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The up and down story of Cray continues with the company saying today that revenues will fall below original expectations. It also plans to post an operating loss for 2011.

The Seattle-based maker of supercomputers said that supply issues related to “a key component” was unavailable for the XK6 system that it planned to deliver to the Oak Ridge National Laboratory during the fourth quarter.

As a result, the company now anticipates revenue of $230 million to $240 million for the year. It had originally anticipated revenue of $290 million to $320 million, based on the contract at Oak Ridge.

“With incredible efforts from our employees and our customers we were able to complete the vast majority of our system acceptances, but due to delays related to a key component of our systems we weren’t able to complete our planned acceptance at Oak Ridge,” said Cray CEO Peter Ungaro in a release. “This acceptance is currently in process and we expect to complete it in the first quarter of 2012. We previously expected to have record revenue in 2012, and with this change in timing we have increased our outlook accordingly.”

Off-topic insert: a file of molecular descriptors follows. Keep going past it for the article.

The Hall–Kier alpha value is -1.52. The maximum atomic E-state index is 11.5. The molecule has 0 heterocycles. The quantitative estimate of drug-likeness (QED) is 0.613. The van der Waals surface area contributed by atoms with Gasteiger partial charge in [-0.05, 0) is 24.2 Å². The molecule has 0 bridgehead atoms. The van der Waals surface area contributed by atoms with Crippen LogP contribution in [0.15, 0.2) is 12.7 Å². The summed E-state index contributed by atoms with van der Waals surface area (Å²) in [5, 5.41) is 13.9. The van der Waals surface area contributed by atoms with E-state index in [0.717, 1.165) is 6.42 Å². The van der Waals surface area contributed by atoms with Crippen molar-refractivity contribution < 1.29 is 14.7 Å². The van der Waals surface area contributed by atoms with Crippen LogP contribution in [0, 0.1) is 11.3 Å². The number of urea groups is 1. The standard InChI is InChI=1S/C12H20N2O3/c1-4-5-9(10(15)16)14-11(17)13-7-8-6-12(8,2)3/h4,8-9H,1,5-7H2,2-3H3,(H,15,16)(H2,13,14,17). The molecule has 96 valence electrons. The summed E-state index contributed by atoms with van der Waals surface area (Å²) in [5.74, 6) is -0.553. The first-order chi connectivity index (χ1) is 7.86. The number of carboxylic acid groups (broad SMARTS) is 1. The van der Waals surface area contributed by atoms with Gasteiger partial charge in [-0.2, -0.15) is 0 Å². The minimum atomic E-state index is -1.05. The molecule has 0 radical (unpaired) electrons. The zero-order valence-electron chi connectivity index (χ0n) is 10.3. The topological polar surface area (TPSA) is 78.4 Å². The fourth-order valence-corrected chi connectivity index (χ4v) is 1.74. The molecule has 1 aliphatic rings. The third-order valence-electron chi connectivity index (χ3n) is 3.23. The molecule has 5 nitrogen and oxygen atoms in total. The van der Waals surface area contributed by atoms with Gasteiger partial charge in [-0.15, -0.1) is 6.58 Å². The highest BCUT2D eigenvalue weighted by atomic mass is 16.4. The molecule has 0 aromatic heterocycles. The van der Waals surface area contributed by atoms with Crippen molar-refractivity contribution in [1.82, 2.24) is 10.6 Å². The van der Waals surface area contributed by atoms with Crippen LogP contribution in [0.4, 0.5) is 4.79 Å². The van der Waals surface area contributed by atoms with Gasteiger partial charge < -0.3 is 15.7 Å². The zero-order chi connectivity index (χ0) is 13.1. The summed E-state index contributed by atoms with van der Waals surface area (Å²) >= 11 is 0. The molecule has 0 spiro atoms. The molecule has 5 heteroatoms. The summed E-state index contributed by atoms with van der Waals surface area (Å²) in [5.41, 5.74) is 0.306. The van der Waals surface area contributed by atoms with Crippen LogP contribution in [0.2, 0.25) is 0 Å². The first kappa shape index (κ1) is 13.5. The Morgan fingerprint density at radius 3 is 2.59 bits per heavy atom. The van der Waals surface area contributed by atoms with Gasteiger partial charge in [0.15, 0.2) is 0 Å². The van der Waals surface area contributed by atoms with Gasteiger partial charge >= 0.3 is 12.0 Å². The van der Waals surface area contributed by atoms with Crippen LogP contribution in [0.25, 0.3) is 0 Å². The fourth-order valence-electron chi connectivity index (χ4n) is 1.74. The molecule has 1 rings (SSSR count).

Nonetheless, Wall Street doesn’t like surprises and Cray shares are down more than seven percent on the news.

The company said that a “wide range of results remains possible for 2012,” but added that revenue is expected in the $400 million to $420 million range. The company said it plans to be “solidly profitable” in 2012.

Cray has cited parts supply challenges in the past, a factor that caused revenue to fall during the third quarter.


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